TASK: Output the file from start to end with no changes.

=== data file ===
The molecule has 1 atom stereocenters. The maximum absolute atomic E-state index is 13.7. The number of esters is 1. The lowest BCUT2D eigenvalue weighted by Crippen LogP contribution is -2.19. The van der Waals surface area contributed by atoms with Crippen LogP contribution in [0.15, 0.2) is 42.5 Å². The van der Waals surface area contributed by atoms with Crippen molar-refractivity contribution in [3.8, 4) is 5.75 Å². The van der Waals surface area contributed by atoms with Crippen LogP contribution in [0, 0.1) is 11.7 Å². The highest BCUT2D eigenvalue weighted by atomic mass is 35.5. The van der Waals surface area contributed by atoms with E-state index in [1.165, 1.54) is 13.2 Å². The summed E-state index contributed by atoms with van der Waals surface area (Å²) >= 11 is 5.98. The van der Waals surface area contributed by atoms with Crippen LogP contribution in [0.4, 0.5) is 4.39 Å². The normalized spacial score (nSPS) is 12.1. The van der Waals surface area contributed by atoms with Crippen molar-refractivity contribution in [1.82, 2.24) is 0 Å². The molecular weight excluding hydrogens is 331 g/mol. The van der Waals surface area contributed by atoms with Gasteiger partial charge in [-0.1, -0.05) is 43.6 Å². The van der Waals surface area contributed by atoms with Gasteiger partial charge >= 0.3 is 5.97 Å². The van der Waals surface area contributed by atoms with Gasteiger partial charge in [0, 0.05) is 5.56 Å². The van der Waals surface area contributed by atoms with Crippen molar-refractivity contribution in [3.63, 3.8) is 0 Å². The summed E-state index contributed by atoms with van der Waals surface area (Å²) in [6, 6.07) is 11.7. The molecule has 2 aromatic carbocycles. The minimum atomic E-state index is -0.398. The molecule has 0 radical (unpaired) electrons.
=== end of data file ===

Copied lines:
The molecule has 1 atom stereocenters. The maximum absolute atomic E-state index is 13.7. The number of esters is 1. The lowest BCUT2D eigenvalue weighted by Crippen LogP contribution is -2.19. The van der Waals surface area contributed by atoms with Crippen LogP contribution in [0.15, 0.2) is 42.5 Å². The van der Waals surface area contributed by atoms with Crippen molar-refractivity contribution in [3.8, 4) is 5.75 Å². The van der Waals surface area contributed by atoms with Crippen LogP contribution in [0, 0.1) is 11.7 Å². The highest BCUT2D eigenvalue weighted by atomic mass is 35.5. The van der Waals surface area contributed by atoms with E-state index in [1.165, 1.54) is 13.2 Å². The summed E-state index contributed by atoms with van der Waals surface area (Å²) >= 11 is 5.98. The van der Waals surface area contributed by atoms with Crippen LogP contribution in [0.4, 0.5) is 4.39 Å². The normalized spacial score (nSPS) is 12.1. The van der Waals surface area contributed by atoms with Crippen molar-refractivity contribution in [1.82, 2.24) is 0 Å². The molecular weight excluding hydrogens is 331 g/mol. The van der Waals surface area contributed by atoms with Gasteiger partial charge in [-0.1, -0.05) is 43.6 Å². The van der Waals surface area contributed by atoms with Gasteiger partial charge >= 0.3 is 5.97 Å². The van der Waals surface area contributed by atoms with Gasteiger partial charge in [0, 0.05) is 5.56 Å². The van der Waals surface area contributed by atoms with Crippen molar-refractivity contribution in [3.63, 3.8) is 0 Å². The summed E-state index contributed by atoms with van der Waals surface area (Å²) in [6, 6.07) is 11.7. The molecule has 2 aromatic carbocycles. The minimum atomic E-state index is -0.398. The molecule has 0 radical (unpaired) electrons.